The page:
The first time someone hops into an electric vehicle is a bizarre experience. The usual symphony of engine roars and combustive blasts is replaced by an almost ethereal quietness, with any audible hum mostly coming from the tires whirling rapidly. Whether this newfound tranquility feels eerie or delightful, one thing is sure: it’s a safety hazard. Pedestrians, cyclists, and fellow travelers depend on sound to alert them, and according to federal mandates, electric cars are now obliged to break their silence and produce sound.
As electric vehicles become kings of the road, they’re gifting car manufacturers a golden opportunity to revolutionize automobile sounds. Many car companies are tapping the expertise of sound producers to craft entirely innovative sonic landscapes. This intricate journey involves a captivating fusion of engineering, artistic ingenuity, and strategic marketing, poised to forever change the auditory fabric of our environment.
Considering all this, the question arises: What should electric vehicles sound like?
Carmakers, Make Some Noise!
In a harmonious twist, carmakers cooperate with the globe’s most skilled musical maestros to conjure the perfect sound experience. For instance, BMW has tapped Hans Zimmer’s genius to compose the sound for their electric vehicle, drawing inspiration from a Beatles tune for one model’s starting chord. Meanwhile, Jaguar has teamed up with the electronic virtuoso Richard Devine, while Volkswagen has enlisted the rhythmic prowess of Leslie Mándoki, a Hungarian-German percussionist and music producer.
When tasked with spearheading the creation of the acceleration sound for the Nissan Leaf, musician and sound designer Danielle Venne from Made Music Studio embarked on a creative journey. She artfully combined diverse elements such as woodwind instruments, flutes, clarinets, and synthesizers.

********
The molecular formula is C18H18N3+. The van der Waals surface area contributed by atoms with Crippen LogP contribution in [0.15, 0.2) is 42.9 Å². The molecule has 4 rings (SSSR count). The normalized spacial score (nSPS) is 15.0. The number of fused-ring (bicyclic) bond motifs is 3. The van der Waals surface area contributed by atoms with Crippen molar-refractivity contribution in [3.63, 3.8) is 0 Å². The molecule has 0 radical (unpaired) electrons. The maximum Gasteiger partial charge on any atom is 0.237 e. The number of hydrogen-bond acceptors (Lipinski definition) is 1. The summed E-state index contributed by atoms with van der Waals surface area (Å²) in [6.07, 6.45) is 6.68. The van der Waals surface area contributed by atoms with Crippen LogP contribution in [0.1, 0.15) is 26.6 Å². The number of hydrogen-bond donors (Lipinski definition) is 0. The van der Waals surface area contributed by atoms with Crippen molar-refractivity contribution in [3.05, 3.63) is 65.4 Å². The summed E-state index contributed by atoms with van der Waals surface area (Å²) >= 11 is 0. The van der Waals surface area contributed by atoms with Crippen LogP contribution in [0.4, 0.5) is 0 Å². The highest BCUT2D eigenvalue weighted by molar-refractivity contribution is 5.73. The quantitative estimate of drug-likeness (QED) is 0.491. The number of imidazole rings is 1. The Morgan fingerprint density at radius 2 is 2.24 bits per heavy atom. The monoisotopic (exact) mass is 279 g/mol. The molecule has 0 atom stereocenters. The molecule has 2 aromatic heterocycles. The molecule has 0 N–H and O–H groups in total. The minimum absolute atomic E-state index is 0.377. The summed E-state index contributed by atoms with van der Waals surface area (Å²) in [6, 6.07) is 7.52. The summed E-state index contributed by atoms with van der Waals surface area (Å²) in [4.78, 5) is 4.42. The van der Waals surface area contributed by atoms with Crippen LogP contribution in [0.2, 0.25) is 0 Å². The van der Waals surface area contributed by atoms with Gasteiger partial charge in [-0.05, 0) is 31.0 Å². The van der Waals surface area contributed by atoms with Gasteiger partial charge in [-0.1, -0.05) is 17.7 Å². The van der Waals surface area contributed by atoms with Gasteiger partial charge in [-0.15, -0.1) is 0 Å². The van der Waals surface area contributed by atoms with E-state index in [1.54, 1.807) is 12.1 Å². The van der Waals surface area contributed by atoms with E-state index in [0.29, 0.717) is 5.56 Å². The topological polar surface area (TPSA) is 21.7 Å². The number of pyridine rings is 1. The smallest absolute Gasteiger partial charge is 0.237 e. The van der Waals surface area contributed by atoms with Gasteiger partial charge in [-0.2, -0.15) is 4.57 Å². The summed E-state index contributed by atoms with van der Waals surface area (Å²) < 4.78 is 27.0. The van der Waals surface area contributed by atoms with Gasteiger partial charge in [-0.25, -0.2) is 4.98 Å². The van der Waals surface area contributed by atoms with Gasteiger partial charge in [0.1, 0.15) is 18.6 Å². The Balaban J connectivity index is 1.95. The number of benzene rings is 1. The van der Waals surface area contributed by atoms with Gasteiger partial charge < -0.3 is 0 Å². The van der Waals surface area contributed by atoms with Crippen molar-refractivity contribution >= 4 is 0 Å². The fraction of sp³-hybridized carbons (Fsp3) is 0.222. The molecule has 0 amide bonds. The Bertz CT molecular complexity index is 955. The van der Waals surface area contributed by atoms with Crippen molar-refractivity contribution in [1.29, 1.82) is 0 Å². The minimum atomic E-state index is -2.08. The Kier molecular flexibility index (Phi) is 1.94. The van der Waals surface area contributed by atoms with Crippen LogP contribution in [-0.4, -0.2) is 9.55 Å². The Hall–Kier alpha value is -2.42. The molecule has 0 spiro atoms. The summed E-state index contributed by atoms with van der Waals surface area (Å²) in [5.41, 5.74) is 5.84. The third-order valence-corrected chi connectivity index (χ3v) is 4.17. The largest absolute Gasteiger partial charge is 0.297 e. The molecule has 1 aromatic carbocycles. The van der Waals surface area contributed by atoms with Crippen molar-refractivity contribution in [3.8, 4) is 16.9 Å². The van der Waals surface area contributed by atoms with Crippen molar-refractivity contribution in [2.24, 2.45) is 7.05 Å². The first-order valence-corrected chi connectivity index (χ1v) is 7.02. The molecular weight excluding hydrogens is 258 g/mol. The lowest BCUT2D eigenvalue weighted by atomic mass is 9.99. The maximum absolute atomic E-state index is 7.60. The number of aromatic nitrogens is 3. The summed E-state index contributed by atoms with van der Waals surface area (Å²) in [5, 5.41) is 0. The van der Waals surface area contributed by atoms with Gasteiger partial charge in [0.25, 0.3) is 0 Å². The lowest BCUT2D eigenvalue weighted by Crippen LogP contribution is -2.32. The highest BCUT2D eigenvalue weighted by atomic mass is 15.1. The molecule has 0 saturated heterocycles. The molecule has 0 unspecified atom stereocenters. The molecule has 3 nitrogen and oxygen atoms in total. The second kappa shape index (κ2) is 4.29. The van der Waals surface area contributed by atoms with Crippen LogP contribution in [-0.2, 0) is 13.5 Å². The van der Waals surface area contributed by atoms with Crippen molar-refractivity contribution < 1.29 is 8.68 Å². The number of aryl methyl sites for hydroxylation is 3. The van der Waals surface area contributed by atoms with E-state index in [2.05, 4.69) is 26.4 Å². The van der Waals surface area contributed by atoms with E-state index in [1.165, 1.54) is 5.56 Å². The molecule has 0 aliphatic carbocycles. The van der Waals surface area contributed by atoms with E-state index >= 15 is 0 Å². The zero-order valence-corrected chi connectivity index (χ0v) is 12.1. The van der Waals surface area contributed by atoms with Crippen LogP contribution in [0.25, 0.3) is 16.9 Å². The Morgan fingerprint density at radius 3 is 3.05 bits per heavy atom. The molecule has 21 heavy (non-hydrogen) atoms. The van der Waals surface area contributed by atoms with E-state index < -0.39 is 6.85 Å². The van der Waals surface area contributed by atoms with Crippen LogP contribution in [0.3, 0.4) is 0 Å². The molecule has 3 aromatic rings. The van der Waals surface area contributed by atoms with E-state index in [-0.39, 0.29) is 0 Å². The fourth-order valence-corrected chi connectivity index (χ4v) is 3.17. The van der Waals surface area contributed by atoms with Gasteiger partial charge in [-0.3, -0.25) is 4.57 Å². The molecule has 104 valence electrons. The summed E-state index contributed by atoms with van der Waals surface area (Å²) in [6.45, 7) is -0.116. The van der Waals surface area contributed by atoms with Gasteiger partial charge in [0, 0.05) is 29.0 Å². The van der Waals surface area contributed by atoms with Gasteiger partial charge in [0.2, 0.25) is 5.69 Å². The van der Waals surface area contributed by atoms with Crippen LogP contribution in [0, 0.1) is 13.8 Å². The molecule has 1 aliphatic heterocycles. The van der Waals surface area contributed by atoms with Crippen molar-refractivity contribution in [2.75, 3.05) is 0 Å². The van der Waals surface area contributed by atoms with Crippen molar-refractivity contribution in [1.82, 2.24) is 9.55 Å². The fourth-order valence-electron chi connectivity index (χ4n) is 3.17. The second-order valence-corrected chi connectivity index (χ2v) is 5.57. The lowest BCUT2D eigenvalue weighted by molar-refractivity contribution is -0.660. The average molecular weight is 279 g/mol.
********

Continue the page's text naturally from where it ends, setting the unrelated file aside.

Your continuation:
“It ends up feeling like something out of Star Wars,” Venne says.
Fiat made history by incorporating a human voice into the audio signature of its electric car, marking a pioneering move. This vocal element was skillfully intertwined with a chord from Nino Rota’s enchanting soundtrack for the 1973 film “Amarcord.” The outcome is reminiscent of being in a theater as if the curtains have just gracefully parted, unveiling a captivating performance.
At Renault, sound designers drew inspiration from science fiction films when crafting the auditory experience for the Zoe model. The resulting sound has evoked comparisons to a celestial chase led by an angelic choir.
Soon, drivers will be empowered to customize the sound character of their vehicles. This innovative movement is a collaborative endeavor led by prominent car manufacturers to provide electric vehicle owners with their preferred soundscapes.
Humans and Machines in Harmony
In this era of expanding electric vehicles, car makers seize the chance to steer toward a more welcoming, human-centric sound. By infusing the sounds of human musicians – encompassing vocals, instruments, and music – they instill a more human quality into the vehicles. This shift is heading away from a dystopian cyberpunk vibe into a utopian blend of human and machine harmony.
This paradigm shift embraces the essence of “techno” in its original sense. Instead of surrendering humanity to elevate machines, individuals now partner with technology to shape a more promising world. This collaborative effort ranges from crafting rhythmic patterns on a drum machine to harnessing advanced synthesizer technologies like SuperNATURAL and Reaktor to infuse vehicles with a musical soul.
While electrification gains momentum, it offers a distinctive advantage to select vehicles, as renowned artists and musicians contribute to creating unique sounds. This might initially appear as a marketing tactic, but the effort goes far beyond branding and bragging rights.